A postdoctoral scholar or postdoctoral researcher, or sometimes simply called a “Postdoc,” is a recent PhD graduate who is now professionally conducting research alongside a supervisor from our department. Postdoctoral scholars obtain temporary or “Adjunct” academic appointment here at Dalhousie, which allows them to access university facilities and prepares them for other academic faculty positions. In addition to hosting postdoctoral scholars who are externally funded (most frequently through the Social Science and Humanities Research Council of Canada, or SSHRC), Dalhousie University also offers Killiam Postdoctoral Fellowships

Here are our postdoctoral scholars, along with a brief biography and their current research.

Kasia Van Schaik


Kasia Van Schaik holds a PhD in literature from McGill University and is currently a FRQSC postdoctoral fellow at Concordia University and Dalhousie University. She is currently working with our own Dr. Erin Wunker.

Kasia is the author of the linked story collection "We Have Never Lived on Earth", which was nominated for the 2023 Scotiabank Giller Prize, the 2022 Concordia University First Book Prize, and the ReLit Prize for short fiction.

Kasia’s writing has appeared in the LA Review of Books, CBC Books, Maisonneuve Magazine, Senses of Cinema, Best Canadian Poetry, Electric Literature, The Rumpus and more. Her next book, a work of cultural criticism and memoir entitled "Women Among Monuments", explores 20th century histories of female genius, asking what, beyond a room of one’s own, are the necessary conditions for artmaking. Kasia is also currently at work on a collection of eco-poetry and is co-editing an essay collection, Shelter in Text, which investigates the relationship between shelter and narrative.


Find Kasia on Instagram at @kasia_writes

or on twitter at @kasiajuno

or Linktree: https://linktr.ee/kasia.van.schaik

Sheheryar Sheikh


Sheheryar Sheikh  (Shero) has published two novels: "The Still Point of the Turning World ", (HarperCollins India 2017) and "Call Me Al: The Hero’s Ha-Ha Journey"(HarperCollins India 2019). For his PhD at the University of Saskatchewan, he researched the white American trauma and Islamophobia in the post-9/11 renewal of the so-called “Great American Novel”.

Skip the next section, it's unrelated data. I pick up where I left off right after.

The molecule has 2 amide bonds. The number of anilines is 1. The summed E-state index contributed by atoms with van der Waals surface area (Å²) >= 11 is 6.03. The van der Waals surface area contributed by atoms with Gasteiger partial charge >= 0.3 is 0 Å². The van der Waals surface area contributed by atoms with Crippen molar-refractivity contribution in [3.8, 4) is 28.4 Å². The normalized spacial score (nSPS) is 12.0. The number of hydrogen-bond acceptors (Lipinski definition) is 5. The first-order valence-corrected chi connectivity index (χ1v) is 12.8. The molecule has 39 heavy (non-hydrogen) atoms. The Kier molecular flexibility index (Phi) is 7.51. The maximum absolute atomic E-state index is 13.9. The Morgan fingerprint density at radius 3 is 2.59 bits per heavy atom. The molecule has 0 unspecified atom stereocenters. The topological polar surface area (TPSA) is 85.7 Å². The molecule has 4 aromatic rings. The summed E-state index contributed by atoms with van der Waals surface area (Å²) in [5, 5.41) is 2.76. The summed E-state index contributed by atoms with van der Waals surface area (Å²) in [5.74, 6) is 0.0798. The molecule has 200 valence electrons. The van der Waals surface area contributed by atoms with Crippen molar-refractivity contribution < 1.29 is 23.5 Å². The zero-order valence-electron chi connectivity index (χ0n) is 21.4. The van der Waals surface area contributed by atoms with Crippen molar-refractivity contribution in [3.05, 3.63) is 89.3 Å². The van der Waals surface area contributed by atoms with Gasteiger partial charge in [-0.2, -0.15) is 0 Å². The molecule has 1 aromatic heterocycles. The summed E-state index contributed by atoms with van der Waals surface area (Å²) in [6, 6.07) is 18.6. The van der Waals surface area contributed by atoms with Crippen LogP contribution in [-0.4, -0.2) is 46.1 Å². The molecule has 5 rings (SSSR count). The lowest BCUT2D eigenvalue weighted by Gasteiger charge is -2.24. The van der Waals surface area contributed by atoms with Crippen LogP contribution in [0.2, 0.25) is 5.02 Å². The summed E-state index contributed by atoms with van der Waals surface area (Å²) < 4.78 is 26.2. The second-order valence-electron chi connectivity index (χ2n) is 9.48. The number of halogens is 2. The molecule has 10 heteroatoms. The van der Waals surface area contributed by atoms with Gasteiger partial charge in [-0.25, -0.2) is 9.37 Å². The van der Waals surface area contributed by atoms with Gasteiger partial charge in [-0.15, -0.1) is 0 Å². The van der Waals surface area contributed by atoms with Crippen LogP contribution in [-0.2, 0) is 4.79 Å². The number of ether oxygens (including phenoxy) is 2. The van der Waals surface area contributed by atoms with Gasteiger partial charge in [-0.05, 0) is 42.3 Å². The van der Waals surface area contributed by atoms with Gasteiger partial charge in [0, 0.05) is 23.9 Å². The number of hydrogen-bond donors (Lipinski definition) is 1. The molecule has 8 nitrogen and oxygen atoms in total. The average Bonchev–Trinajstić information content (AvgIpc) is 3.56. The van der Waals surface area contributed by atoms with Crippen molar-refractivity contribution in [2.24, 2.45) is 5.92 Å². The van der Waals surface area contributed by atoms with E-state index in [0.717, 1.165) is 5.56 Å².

As a Donald Hill Family Postdoctoral Fellow at Dalhousie University, working along side Dr. Heather Jessup,  he is creating a series of vignettes, short stories, and novellas set in a world-city or ecumenopolis that the Earth will become, in 2500-2555 CE.

Kevin Chabot


Kevin Chabot received a PhD in Cinema Studies from the University of Toronto. His research concerns the relationship between media and the supernatural, with a particular interest in the ghost as a transmedial figure. His forthcoming book Poetics of the Paranormal is under contract with McGill-Queen’s University Press and he is currently at work on a SSHRC-funded postdoctoral project concerning queer spectrality in gothic film and literature. His writing has been published in Canadian Journal of Film Studies, Quarterly Review of Film and Video, Discourse, Film International, and the anthology Horror in Space. His research and teaching interests include film theory, horror film, film history and historiography, television studies, queer theory, and media archaeology.  


  • Tape: Videographic Ruin and the Lure of the Tangible.” Chabot, Kevin. Quarterly Review of Film and Video 39, no. 2 (2022): 442-463.
  • “Queer Spectralities and Untimely Subjects: Queer Ghost Hunters and Paranormal Reality Television.” Chabot, Kevin. Canadian Journal of Film Studies 28, no. 2 (2019): 1-22.
  • “Leprechaun 4 and Jason X: Camp, Paracinema", and the Postmodern Sequel.” In Horror in Space: Critical Essays on a Film Subgenre", edited by Michele Brittany, 217-232. Jefferson: McFarland & Company, 2017.